The follow is from the March 17, 2016, edition of Education Week. Mark Chancey, SMU professor of Religious Studies, provided expertise for this story.
March 21, 2016
By Jackie Zubrzycki
New bills on the table in Kentucky and Idaho would pave the path for more study of the Bible in public schools.
In Idaho, the state's senate approved a bill that would "expressly permit" schools to use the Bible for academic study, the Associated Press reports. It specifies that the Bible can be used in studies of history, literature, and the arts.
The bill in Kentucky would allow schools to offer Bible Literacy classes as an elective passed the state senate's education committee earlier this month, the Courier-Journal reports.
According to Mark Chancey, a professor of religious studies at Southern Methodist University who has studied the use of the Bible in public schools, the bills won't likely permit anything that's not already technically permissible under state and federal law.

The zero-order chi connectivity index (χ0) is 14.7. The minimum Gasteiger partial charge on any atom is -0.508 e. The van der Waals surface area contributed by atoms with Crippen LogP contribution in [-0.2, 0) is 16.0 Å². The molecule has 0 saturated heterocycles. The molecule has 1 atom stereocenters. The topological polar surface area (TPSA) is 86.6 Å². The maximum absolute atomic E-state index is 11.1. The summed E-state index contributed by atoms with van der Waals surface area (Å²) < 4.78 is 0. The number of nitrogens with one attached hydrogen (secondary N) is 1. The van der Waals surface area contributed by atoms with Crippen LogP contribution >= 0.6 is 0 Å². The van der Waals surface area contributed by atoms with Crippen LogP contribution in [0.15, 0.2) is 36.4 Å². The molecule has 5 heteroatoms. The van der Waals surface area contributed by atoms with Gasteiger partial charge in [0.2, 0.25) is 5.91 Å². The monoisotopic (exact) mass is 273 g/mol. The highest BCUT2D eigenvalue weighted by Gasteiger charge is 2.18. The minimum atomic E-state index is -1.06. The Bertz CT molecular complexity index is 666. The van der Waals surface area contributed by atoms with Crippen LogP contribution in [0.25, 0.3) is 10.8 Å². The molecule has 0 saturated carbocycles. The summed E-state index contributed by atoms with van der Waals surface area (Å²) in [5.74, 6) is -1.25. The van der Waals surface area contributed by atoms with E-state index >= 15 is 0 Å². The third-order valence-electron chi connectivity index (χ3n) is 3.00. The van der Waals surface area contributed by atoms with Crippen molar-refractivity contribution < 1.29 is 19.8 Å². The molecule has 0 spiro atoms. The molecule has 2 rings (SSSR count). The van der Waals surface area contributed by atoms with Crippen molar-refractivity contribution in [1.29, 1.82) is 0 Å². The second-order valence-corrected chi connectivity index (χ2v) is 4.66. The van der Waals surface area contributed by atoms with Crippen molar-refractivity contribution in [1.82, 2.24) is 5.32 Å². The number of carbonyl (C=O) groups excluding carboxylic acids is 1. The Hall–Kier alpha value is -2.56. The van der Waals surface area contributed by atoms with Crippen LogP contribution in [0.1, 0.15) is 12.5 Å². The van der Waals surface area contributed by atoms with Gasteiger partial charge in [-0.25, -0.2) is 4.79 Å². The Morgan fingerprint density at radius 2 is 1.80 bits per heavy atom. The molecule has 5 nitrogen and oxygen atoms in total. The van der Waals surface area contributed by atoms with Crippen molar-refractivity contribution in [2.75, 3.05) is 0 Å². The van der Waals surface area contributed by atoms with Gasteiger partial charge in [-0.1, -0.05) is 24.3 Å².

A 1963 Supreme Court ruling affirmed that, while public schools cannot teach devotional practices, they can teach about the Bible "when presented objectively as part of a secular program of education." . . .
Chancey said that while there is often academic value to studying the Bible, using the Bible effectively in public schools is easier said than done. In his study of courses, a number of schools were teaching explicitly Protestant values in the courses and made claims that are explicitly false. For instance, some assert that the Constitution is based on the Ten Commandments. <
As for the Kentucky bill, "you can see some good intentions in the bill, but implementation is more challenging than people realize," Chancey said. He said that teachers often are unprepared to teach the text in a nondevotional fashion, and that textbooks often used in Bible study courses often blur the line between devotional and academic. "The words matter, but what matters more is what happens in the classroom."
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